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Putting Civil Rights In The Constitution

Putting Civil Rights in the Constitution

At the time of the nation’s founding, of course, the treatment of many groups was unequal: hundreds of thousands of people of African descent were not free, the rights of women were decidedly fewer than those of men, and the native peoples of North America were generally not considered U.S. citizens at all. While the early United States was perhaps a more inclusive society than most of the world at that time, equal treatment of all was at best still a radical idea.

The aftermath of the Civil War marked a turning point for civil rights. The Republican majority in Congress was enraged by the actions of the reconstituted governments of the southern states. In these states, many former Confederate politicians and their sympathizers returned to power and attempted to circumvent the Thirteenth Amendment’s freeing of slaves by passing laws known as the black codes. These laws were designed to reduce former slaves to the status of serfs or indentured servants; blacks were not just denied the right to vote but also could be arrested and jailed for vagrancy or idleness if they lacked jobs. Blacks were excluded from public schools and state colleges and were subject to violence at the hands of whites.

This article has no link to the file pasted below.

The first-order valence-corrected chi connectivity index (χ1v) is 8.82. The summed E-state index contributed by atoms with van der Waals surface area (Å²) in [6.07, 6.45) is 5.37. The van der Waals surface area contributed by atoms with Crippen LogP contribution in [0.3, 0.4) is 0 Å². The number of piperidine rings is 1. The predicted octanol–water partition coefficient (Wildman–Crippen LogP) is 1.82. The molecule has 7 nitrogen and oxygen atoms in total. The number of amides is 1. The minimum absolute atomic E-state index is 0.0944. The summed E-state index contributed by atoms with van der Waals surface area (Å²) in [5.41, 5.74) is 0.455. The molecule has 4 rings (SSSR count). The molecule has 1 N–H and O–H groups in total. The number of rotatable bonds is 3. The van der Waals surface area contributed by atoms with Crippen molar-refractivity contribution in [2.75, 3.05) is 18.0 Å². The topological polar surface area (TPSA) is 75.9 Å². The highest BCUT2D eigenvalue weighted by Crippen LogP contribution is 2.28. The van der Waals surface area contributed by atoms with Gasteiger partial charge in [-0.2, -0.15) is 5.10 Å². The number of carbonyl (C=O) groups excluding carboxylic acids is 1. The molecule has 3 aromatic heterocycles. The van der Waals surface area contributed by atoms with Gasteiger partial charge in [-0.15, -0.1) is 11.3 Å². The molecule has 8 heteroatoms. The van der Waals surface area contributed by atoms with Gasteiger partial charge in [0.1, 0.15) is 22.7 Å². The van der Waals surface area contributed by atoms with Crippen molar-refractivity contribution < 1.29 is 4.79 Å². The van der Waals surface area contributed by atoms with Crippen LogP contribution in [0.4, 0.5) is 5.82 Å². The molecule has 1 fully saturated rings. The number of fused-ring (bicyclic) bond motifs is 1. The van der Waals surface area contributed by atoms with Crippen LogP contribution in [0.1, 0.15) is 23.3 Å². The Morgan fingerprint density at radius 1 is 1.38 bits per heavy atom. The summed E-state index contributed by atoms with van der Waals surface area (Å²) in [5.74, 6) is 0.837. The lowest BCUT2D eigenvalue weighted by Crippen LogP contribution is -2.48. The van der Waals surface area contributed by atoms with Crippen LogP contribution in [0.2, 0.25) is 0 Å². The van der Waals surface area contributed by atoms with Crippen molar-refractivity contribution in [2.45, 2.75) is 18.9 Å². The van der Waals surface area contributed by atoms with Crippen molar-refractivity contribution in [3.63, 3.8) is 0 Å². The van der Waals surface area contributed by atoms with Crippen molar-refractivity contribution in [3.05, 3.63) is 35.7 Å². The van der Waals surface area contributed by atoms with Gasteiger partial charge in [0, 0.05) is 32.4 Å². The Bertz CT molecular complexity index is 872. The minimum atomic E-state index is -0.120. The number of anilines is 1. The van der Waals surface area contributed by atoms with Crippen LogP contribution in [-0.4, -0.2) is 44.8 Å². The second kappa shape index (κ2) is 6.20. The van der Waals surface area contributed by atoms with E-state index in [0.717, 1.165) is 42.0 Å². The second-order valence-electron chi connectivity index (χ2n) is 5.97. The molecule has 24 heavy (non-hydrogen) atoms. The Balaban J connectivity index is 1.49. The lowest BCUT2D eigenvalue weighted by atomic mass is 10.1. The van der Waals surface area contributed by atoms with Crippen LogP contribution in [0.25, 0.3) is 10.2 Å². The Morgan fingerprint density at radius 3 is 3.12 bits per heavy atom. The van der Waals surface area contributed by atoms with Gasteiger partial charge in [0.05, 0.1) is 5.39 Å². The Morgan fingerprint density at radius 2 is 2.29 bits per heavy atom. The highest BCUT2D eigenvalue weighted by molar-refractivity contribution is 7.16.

An image of a sketch of a building on fire. Several people are standing outside the building. Some of the people are armed. At the bottom of the image reads

A school built by the federal government for former slaves burned after being set on fire during a race riot in Memphis, Tennessee, in 1866. White southerners, angered by their defeat in the Civil War and the loss of their slave property, attacked and killed former slaves, destroyed their property, and terrorized white northerners who attempted to improve the freed slaves’ lives.

To override the southern states’ actions, lawmakers in Congress proposed two amendments to the Constitution designed to give political equality and power to former slaves; once passed by Congress and ratified by the necessary number of states, these became the Fourteenth and Fifteenth Amendments. The Fourteenth Amendment, in addition to including the equal protection clause as noted above, also was designed to ensure that the states would respect the civil liberties of freed slaves. The Fifteenth Amendment was proposed to ensure the right to vote for black men, which will be discussed in more detail later in this tutorial.

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